Litzman holds up billions in protest

Separately, the Knesset Finance Committee thwarted the Treasury's efforts to raise the tax levied on the employment of foreign workers in the agriculture and building sector to 12%.

By SHARON WROBEL
December 15, 2005 07:47
1 minute read.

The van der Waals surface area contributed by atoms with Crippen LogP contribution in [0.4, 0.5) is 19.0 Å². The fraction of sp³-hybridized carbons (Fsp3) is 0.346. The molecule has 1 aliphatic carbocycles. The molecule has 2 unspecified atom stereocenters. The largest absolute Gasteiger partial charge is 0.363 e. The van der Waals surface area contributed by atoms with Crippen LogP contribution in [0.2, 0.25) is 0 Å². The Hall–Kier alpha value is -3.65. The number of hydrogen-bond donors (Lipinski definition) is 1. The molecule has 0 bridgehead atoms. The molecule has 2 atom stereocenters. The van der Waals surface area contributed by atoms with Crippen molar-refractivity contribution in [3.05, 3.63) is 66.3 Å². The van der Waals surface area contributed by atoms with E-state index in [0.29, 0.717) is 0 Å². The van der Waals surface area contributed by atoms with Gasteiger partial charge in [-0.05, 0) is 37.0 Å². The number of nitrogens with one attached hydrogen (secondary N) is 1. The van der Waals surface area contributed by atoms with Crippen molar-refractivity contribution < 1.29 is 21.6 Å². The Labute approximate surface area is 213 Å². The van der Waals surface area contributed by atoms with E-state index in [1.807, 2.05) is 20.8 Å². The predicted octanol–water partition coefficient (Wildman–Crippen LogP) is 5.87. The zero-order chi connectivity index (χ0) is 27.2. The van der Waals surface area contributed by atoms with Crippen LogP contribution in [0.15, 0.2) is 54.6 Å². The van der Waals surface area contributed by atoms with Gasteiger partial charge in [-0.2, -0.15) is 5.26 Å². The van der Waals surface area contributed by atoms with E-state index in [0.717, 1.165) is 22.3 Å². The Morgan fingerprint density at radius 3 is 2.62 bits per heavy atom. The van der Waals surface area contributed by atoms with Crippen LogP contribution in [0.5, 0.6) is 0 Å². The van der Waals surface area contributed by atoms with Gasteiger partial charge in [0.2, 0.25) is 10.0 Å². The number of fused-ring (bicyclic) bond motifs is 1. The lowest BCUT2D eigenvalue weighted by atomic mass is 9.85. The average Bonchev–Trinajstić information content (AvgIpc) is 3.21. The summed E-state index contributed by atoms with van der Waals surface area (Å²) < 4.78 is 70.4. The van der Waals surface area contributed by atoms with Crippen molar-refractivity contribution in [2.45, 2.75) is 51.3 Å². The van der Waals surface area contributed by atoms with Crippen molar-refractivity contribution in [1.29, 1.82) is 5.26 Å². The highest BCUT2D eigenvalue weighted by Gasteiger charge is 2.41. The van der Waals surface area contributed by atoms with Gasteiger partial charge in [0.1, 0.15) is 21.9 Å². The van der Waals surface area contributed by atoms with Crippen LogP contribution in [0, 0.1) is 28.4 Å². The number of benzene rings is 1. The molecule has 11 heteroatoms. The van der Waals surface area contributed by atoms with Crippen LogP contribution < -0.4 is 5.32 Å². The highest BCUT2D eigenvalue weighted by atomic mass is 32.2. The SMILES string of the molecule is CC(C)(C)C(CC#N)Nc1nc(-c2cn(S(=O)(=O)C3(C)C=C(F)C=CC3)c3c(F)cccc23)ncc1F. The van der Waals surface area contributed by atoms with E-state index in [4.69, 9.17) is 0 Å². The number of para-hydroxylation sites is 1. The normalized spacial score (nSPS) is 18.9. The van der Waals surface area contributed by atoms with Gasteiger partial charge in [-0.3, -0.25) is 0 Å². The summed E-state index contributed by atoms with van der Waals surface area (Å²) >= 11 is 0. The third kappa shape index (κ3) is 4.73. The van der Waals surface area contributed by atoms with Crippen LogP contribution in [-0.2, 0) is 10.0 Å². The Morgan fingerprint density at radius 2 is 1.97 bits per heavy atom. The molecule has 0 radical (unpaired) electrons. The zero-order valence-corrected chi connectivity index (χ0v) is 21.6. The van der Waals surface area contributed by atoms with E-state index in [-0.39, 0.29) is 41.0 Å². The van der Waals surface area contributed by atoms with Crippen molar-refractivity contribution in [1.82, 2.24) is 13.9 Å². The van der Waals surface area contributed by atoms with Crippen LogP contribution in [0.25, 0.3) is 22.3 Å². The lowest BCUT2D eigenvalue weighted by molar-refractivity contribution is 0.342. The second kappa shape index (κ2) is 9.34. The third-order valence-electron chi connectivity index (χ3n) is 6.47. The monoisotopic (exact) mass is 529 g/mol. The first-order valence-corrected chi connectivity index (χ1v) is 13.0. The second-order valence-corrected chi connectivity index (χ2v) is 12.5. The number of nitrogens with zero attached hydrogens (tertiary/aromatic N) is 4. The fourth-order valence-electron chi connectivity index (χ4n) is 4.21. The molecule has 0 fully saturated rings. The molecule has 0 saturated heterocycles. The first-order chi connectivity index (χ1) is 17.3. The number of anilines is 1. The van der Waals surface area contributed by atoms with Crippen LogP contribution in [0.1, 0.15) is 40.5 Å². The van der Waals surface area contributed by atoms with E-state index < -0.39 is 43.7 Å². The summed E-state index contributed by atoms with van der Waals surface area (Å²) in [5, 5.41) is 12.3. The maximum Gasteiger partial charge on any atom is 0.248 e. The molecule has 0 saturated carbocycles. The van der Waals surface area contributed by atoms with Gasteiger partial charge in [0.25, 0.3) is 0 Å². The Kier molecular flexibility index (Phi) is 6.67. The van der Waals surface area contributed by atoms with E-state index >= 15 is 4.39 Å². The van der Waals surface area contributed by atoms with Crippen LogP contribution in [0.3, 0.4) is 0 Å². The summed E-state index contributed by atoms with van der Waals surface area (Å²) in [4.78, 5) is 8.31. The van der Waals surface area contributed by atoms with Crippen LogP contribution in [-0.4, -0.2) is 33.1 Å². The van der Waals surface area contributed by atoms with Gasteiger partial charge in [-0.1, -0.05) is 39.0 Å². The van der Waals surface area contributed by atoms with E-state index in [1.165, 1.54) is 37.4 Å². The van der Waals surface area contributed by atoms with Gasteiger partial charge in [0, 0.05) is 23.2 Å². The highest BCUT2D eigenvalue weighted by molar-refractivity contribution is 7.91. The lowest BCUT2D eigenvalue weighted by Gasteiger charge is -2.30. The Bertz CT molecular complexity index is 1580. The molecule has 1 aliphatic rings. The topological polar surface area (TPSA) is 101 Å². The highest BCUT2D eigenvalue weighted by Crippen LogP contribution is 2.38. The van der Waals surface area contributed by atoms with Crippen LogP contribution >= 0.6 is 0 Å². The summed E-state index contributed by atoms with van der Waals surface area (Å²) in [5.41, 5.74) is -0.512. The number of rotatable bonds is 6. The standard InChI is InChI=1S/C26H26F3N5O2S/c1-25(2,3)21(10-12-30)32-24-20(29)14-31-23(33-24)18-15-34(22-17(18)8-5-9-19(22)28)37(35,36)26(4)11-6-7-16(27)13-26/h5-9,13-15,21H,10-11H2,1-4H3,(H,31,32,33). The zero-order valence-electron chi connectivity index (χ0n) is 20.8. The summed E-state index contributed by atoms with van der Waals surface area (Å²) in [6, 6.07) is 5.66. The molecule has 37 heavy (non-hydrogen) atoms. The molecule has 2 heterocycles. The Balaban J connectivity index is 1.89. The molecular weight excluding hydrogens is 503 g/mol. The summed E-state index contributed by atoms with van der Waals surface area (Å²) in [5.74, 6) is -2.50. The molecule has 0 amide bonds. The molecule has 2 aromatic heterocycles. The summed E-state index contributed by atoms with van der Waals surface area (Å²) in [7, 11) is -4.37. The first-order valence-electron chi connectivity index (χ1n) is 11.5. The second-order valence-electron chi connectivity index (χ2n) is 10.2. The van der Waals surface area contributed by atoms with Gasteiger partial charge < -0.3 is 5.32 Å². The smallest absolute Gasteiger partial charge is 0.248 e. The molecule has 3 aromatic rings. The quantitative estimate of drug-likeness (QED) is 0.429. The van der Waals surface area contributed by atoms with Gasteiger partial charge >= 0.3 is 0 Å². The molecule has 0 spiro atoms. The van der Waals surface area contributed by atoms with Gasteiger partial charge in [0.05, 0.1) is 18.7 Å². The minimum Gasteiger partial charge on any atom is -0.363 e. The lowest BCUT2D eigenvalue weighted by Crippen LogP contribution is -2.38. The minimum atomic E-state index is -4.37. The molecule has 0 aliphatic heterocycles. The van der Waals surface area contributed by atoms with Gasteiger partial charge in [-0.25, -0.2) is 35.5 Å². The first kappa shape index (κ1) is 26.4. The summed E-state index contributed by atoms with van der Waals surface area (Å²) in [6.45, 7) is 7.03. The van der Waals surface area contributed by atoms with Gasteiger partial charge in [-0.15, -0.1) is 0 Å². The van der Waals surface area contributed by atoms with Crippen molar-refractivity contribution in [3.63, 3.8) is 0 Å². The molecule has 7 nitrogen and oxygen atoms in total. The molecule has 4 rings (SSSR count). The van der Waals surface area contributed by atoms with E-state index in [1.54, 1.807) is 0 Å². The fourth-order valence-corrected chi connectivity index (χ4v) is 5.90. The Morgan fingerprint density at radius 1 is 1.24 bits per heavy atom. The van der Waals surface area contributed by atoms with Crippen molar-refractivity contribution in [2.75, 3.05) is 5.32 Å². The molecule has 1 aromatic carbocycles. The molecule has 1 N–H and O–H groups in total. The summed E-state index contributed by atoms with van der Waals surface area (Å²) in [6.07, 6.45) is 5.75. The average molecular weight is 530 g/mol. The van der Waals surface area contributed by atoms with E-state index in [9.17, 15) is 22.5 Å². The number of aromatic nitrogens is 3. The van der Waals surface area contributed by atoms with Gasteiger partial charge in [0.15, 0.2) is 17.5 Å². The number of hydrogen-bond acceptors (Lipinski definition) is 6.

Finance Committee Chairman Yaakov Litzman this week delayed the transfer of billions of shekels in already approved funds to protest what he called "the scandalous delay" in execution of the NIS150 million fund for teachers of haredi cultural organizations. The haredi, fund which was supposed to come into effect at the beginning of the year, has been delayed over disagreements regarding the specifications and new criteria of the fund demanded by Amnon de Hartoch, the Justice Ministry's commissioner for support funding criteria. At the Finance Committee meeting Wednesday, Litzman continued his protest by refraining from voting on the formal approval of the transfer of funds and to enforce a re-evaluation of budget requests. Among the funds that were delayed were an assistance fund of NIS 50m. to the police and a NIS 18m. fund requested by the Ministry of Defense. Litzman started the protest on Tuesday by calling for a re-evaluation vote on 36 budget requests halting the execution of billions of shekels including transfer of a NIS 1 billion request by the Education Ministry for classrooms and other funds. Separately, the Knesset Finance Committee thwarted the Treasury's efforts to raise the tax levied on the employment of foreign workers in the agriculture and building sector to 12%. The Finance Committee on Wednesday approved an 8% tax rate that would be levied on the employment of each foreign worker in 2005. The rate would go up to 10% in 2006 with no additional increases in 2007. The Treasury had previously proposed to raise the levy to 12% in 2007. The levy is a way of better regulating the employment of foreign workers, while reducing their numbers. The employer of a foreign worker is charged a levy at a percentage rate relative to the total wage paid to the foreign worker, which is collected by the Income Tax commissioner. Higher fees for employers who hire foreign workers, was seen as part of an effort to increase the hiring of Israelis. Additionally, the Finance Committee gave its approval to a tax credit of 2.5 points retroactively applied from 2003 to which foreign workers - who are residents - will be eligible.


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